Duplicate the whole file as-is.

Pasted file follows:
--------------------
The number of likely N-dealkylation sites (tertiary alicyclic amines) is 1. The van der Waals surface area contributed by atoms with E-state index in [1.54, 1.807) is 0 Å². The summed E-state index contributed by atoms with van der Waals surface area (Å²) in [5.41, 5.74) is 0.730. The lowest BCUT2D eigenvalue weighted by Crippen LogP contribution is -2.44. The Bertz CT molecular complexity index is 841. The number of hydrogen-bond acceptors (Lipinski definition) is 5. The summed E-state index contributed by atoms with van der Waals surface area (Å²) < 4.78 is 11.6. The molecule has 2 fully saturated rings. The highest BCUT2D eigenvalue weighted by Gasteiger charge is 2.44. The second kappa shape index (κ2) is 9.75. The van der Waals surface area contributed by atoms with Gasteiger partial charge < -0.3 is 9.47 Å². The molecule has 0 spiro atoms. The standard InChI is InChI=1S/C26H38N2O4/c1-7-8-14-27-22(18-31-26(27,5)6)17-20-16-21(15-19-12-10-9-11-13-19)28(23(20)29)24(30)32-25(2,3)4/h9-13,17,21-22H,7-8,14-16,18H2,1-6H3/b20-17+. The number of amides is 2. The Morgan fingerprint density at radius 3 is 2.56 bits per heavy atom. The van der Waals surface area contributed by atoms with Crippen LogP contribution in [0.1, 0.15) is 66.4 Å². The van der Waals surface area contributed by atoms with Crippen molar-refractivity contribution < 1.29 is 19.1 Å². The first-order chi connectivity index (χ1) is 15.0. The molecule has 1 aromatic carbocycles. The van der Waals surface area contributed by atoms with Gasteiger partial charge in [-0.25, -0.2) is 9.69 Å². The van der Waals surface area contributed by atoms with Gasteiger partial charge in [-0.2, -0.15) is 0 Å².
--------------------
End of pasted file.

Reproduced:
The number of likely N-dealkylation sites (tertiary alicyclic amines) is 1. The van der Waals surface area contributed by atoms with E-state index in [1.54, 1.807) is 0 Å². The summed E-state index contributed by atoms with van der Waals surface area (Å²) in [5.41, 5.74) is 0.730. The lowest BCUT2D eigenvalue weighted by Crippen LogP contribution is -2.44. The Bertz CT molecular complexity index is 841. The number of hydrogen-bond acceptors (Lipinski definition) is 5. The summed E-state index contributed by atoms with van der Waals surface area (Å²) < 4.78 is 11.6. The molecule has 2 fully saturated rings. The highest BCUT2D eigenvalue weighted by Gasteiger charge is 2.44. The second kappa shape index (κ2) is 9.75. The van der Waals surface area contributed by atoms with Gasteiger partial charge < -0.3 is 9.47 Å². The molecule has 0 spiro atoms. The standard InChI is InChI=1S/C26H38N2O4/c1-7-8-14-27-22(18-31-26(27,5)6)17-20-16-21(15-19-12-10-9-11-13-19)28(23(20)29)24(30)32-25(2,3)4/h9-13,17,21-22H,7-8,14-16,18H2,1-6H3/b20-17+. The number of amides is 2. The Morgan fingerprint density at radius 3 is 2.56 bits per heavy atom. The van der Waals surface area contributed by atoms with Crippen LogP contribution in [0.1, 0.15) is 66.4 Å². The van der Waals surface area contributed by atoms with Crippen molar-refractivity contribution < 1.29 is 19.1 Å². The first-order chi connectivity index (χ1) is 15.0. The molecule has 1 aromatic carbocycles. The van der Waals surface area contributed by atoms with Gasteiger partial charge in [-0.25, -0.2) is 9.69 Å². The van der Waals surface area contributed by atoms with Gasteiger partial charge in [-0.2, -0.15) is 0 Å².